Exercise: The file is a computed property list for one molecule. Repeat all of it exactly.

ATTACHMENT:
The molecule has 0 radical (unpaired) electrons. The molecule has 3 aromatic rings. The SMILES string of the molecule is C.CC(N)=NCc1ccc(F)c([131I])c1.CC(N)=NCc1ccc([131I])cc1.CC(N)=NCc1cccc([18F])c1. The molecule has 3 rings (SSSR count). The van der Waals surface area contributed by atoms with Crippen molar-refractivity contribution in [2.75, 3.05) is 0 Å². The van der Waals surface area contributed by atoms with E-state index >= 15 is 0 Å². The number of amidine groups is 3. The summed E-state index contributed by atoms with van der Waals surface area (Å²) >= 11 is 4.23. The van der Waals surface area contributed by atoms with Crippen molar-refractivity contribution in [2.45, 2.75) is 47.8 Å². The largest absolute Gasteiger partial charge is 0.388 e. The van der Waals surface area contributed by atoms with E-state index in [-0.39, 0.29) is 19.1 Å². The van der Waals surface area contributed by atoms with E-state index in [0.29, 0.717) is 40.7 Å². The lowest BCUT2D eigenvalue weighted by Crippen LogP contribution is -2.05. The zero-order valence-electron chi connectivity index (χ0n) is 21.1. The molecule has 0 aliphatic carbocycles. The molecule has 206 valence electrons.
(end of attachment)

The molecule has 0 radical (unpaired) electrons. The molecule has 3 aromatic rings. The SMILES string of the molecule is C.CC(N)=NCc1ccc(F)c([131I])c1.CC(N)=NCc1ccc([131I])cc1.CC(N)=NCc1cccc([18F])c1. The molecule has 3 rings (SSSR count). The van der Waals surface area contributed by atoms with Crippen molar-refractivity contribution in [2.75, 3.05) is 0 Å². The van der Waals surface area contributed by atoms with E-state index >= 15 is 0 Å². The number of amidine groups is 3. The summed E-state index contributed by atoms with van der Waals surface area (Å²) >= 11 is 4.23. The van der Waals surface area contributed by atoms with Crippen molar-refractivity contribution in [2.45, 2.75) is 47.8 Å². The largest absolute Gasteiger partial charge is 0.388 e. The van der Waals surface area contributed by atoms with E-state index in [-0.39, 0.29) is 19.1 Å². The van der Waals surface area contributed by atoms with E-state index in [0.29, 0.717) is 40.7 Å². The lowest BCUT2D eigenvalue weighted by Crippen LogP contribution is -2.05. The zero-order valence-electron chi connectivity index (χ0n) is 21.1. The molecule has 0 aliphatic carbocycles. The molecule has 206 valence electrons.